Asian shares rise on positive U.S. tone, yen slips


Asian shares rose on Monday, boosted by a positive tone in U.S. equities last week, while the yen fell to a near seven-month low against the dollar on expectations a new government after next month's election in Japan may deliver more stimulus.

MSCI's broadest index of Asia-Pacific shares outside Japan <.MIAPJ0000PUS> was up 0.5 percent, recovering from a nine-week low marked on Friday.

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Australian shares rose 0.6 percent while South Korean shares <.KS11> opened 0.5 percent higher.

Japan's Nikkei average <.N225>, which bucked the broad Asian downtrend on Friday and surged 2.2 percent to a two-week closing high, opened up 1.3 percent.

"The market bullish sentiment will continue today," said Takashi Hiroki, chief strategist at Monex Inc, adding that sentiment had changed as trading volume hit an eight-month high on Friday and any short-term profit-taking would likely to be limited.

Speculation that the leader of the opposition Liberal Democratic Party, which is expected to win the December 16 elections, will call for more stimulus including further aggressive easing by the Bank of Japan also undermined the yen.

The dollar hit a near seven-month high against the yen at 81.55 yen on Monday.

The BOJ begins a two-day policy meeting on Monday, with the bank not expected to take fresh policy steps.

Aside from the Japanese politics, market players will eye ongoing negotiations by U.S. policymakers to avoid a budget crisis and European officials' meeting on Tuesday to discuss aid for debt-stricken Greece.

Hope that U.S. politicians would find common ground to steer clear of the "fiscal cliff" boosted U.S. stocks on Friday. European shares sank to a 3-1/2-month closing low, for their worst week since the end of May, on persistent concerns over U.S. fiscal policy and the euro zone debt crisis.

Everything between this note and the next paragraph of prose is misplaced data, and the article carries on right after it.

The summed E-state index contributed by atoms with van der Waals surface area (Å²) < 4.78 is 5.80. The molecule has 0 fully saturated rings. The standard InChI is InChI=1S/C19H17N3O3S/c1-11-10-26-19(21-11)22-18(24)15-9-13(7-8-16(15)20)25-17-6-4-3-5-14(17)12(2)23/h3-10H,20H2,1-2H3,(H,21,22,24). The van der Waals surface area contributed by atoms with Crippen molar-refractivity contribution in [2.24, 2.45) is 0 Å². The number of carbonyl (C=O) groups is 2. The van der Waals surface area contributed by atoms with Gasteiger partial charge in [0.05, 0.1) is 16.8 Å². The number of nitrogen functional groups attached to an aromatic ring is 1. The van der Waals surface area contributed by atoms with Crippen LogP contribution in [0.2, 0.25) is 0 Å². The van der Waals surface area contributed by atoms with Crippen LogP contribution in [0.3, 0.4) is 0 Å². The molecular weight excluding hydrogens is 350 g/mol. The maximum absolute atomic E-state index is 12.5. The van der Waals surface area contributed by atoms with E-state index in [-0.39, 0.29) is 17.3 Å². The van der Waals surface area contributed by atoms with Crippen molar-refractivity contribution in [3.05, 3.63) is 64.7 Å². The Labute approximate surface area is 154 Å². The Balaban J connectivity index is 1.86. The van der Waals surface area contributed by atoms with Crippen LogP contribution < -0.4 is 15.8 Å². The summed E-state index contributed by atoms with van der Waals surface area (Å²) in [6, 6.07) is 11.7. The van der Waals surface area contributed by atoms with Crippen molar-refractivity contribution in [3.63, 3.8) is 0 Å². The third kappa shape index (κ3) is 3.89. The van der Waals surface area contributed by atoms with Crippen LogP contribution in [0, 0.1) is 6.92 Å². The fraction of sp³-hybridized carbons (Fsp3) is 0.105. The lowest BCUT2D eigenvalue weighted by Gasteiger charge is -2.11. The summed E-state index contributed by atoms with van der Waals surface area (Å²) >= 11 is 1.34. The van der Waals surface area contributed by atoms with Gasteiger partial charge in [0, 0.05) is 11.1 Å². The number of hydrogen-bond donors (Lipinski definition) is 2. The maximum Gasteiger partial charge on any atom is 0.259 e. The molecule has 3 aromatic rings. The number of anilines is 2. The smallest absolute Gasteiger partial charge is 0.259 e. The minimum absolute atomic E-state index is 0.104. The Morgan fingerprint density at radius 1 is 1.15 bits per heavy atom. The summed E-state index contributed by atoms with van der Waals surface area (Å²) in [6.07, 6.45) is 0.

U.S. Treasury yields fell to their lowest levels in over two months on Friday as skepticism over the U.S. budget talks drew some safe-haven bids.

On Friday, top lawmakers from both major U.S. political parties hinted at the possibility of a budget compromise that involves spending cuts and additional revenue, although they were short on details.

"The good news is the tone of Friday's White House meeting but the prospect of no agreement until at least mid-December fits our view that the two sides are starting negotiations from rather distant points," Sean Callow, senior currency strategist at Westpac bank in Sydney, said in a note.

"As such, there will be plenty of negative headlines in coming weeks that weigh on Treasury yields and boost USD, which is yet again trading like a safe haven even when the bad news is generated by the US."

The dollar eased 0.1 percent but remained near a two-month high of 81.455 hit on Friday against a basket of key currencies .

The euro inched up 0.1 percent to $1.2757, with traders eyeing whether euro zone finance ministers and International Monetary Fund's Managing Director Christine Lagarde would agree on how to make Greece's debt manageable.

"As the EU prepares a bundled aid package to avert a Greek default, headlines coming out of the meeting may fuel a relief rally in the euro, but we will maintain our bearish forecast for the single currency as the region faces a deepening recession," said David Song, currency analyst at DailyFX.

U.S. crude futures rose 0.8 percent to 87.65 a barrel. Oil prices rose on Friday as Israeli attacks on Gaza escalated conflict between Israel and Palestinians and stoked supply concerns.

(Additional reporting by Ian Chua in Sydney and Dominic Lau in Tokyo; Editing by Michael Perry)